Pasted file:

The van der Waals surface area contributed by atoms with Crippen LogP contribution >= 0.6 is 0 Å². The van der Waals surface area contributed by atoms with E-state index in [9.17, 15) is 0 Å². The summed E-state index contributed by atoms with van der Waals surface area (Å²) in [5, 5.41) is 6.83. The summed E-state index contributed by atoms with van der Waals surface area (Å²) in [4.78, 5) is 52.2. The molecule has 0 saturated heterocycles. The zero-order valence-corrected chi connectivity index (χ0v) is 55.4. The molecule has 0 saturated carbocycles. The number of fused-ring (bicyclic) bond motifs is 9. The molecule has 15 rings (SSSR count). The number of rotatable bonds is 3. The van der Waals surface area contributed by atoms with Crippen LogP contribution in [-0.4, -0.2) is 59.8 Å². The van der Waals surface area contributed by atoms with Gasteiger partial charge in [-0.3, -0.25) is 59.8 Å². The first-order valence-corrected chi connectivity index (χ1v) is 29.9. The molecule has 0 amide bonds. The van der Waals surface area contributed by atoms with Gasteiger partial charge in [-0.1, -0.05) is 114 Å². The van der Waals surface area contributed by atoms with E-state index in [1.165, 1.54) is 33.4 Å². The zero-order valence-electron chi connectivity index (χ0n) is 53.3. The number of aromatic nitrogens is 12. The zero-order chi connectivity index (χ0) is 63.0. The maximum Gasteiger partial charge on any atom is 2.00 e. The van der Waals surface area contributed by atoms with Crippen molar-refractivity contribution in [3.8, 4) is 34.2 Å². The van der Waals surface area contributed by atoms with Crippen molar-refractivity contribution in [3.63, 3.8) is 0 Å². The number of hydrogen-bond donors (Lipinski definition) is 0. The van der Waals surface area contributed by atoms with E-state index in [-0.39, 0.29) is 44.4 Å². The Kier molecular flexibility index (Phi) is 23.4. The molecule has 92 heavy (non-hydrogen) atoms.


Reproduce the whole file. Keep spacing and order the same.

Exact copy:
The van der Waals surface area contributed by atoms with Crippen LogP contribution >= 0.6 is 0 Å². The van der Waals surface area contributed by atoms with E-state index in [9.17, 15) is 0 Å². The summed E-state index contributed by atoms with van der Waals surface area (Å²) in [5, 5.41) is 6.83. The summed E-state index contributed by atoms with van der Waals surface area (Å²) in [4.78, 5) is 52.2. The molecule has 0 saturated heterocycles. The zero-order valence-corrected chi connectivity index (χ0v) is 55.4. The molecule has 0 saturated carbocycles. The number of fused-ring (bicyclic) bond motifs is 9. The molecule has 15 rings (SSSR count). The number of rotatable bonds is 3. The van der Waals surface area contributed by atoms with Crippen LogP contribution in [-0.4, -0.2) is 59.8 Å². The van der Waals surface area contributed by atoms with Gasteiger partial charge in [-0.3, -0.25) is 59.8 Å². The first-order valence-corrected chi connectivity index (χ1v) is 29.9. The molecule has 0 amide bonds. The van der Waals surface area contributed by atoms with Gasteiger partial charge in [-0.1, -0.05) is 114 Å². The van der Waals surface area contributed by atoms with E-state index in [1.165, 1.54) is 33.4 Å². The zero-order valence-electron chi connectivity index (χ0n) is 53.3. The number of aromatic nitrogens is 12. The zero-order chi connectivity index (χ0) is 63.0. The maximum Gasteiger partial charge on any atom is 2.00 e. The van der Waals surface area contributed by atoms with Crippen molar-refractivity contribution in [3.8, 4) is 34.2 Å². The van der Waals surface area contributed by atoms with Crippen molar-refractivity contribution in [3.63, 3.8) is 0 Å². The number of hydrogen-bond donors (Lipinski definition) is 0. The van der Waals surface area contributed by atoms with E-state index in [-0.39, 0.29) is 44.4 Å². The Kier molecular flexibility index (Phi) is 23.4. The molecule has 92 heavy (non-hydrogen) atoms.